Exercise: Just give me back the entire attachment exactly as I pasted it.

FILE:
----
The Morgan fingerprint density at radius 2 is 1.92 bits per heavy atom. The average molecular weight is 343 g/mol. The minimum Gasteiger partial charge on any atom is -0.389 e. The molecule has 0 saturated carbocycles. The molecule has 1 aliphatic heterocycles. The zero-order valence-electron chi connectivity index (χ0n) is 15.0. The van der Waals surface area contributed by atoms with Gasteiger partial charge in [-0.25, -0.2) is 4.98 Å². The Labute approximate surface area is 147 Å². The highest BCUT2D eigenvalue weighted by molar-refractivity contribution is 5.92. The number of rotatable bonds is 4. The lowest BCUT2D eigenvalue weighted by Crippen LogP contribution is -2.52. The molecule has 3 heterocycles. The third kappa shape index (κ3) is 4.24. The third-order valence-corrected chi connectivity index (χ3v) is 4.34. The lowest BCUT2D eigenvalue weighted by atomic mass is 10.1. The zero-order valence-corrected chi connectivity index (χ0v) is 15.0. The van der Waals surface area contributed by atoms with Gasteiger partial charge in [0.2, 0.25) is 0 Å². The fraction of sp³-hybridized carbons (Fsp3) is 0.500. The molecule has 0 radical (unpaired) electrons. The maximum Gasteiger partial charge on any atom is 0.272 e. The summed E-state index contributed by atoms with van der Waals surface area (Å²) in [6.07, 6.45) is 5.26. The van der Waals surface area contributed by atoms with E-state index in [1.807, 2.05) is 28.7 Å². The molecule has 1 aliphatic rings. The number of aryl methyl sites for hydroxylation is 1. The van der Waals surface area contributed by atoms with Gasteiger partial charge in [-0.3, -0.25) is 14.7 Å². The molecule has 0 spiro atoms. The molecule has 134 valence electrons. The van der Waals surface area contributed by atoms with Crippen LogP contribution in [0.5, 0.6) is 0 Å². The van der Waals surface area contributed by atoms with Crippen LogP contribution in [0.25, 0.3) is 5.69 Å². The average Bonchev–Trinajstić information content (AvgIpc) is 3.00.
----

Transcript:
The Morgan fingerprint density at radius 2 is 1.92 bits per heavy atom. The average molecular weight is 343 g/mol. The minimum Gasteiger partial charge on any atom is -0.389 e. The molecule has 0 saturated carbocycles. The molecule has 1 aliphatic heterocycles. The zero-order valence-electron chi connectivity index (χ0n) is 15.0. The van der Waals surface area contributed by atoms with Gasteiger partial charge in [-0.25, -0.2) is 4.98 Å². The Labute approximate surface area is 147 Å². The highest BCUT2D eigenvalue weighted by molar-refractivity contribution is 5.92. The number of rotatable bonds is 4. The lowest BCUT2D eigenvalue weighted by Crippen LogP contribution is -2.52. The molecule has 3 heterocycles. The third kappa shape index (κ3) is 4.24. The third-order valence-corrected chi connectivity index (χ3v) is 4.34. The lowest BCUT2D eigenvalue weighted by atomic mass is 10.1. The zero-order valence-corrected chi connectivity index (χ0v) is 15.0. The van der Waals surface area contributed by atoms with Gasteiger partial charge in [0.2, 0.25) is 0 Å². The fraction of sp³-hybridized carbons (Fsp3) is 0.500. The molecule has 0 radical (unpaired) electrons. The maximum Gasteiger partial charge on any atom is 0.272 e. The summed E-state index contributed by atoms with van der Waals surface area (Å²) in [6.07, 6.45) is 5.26. The van der Waals surface area contributed by atoms with E-state index in [1.807, 2.05) is 28.7 Å². The molecule has 1 aliphatic rings. The number of aryl methyl sites for hydroxylation is 1. The van der Waals surface area contributed by atoms with Gasteiger partial charge in [-0.3, -0.25) is 14.7 Å². The molecule has 0 spiro atoms. The molecule has 134 valence electrons. The van der Waals surface area contributed by atoms with Crippen LogP contribution in [0.5, 0.6) is 0 Å². The van der Waals surface area contributed by atoms with Crippen LogP contribution in [0.25, 0.3) is 5.69 Å². The average Bonchev–Trinajstić information content (AvgIpc) is 3.00.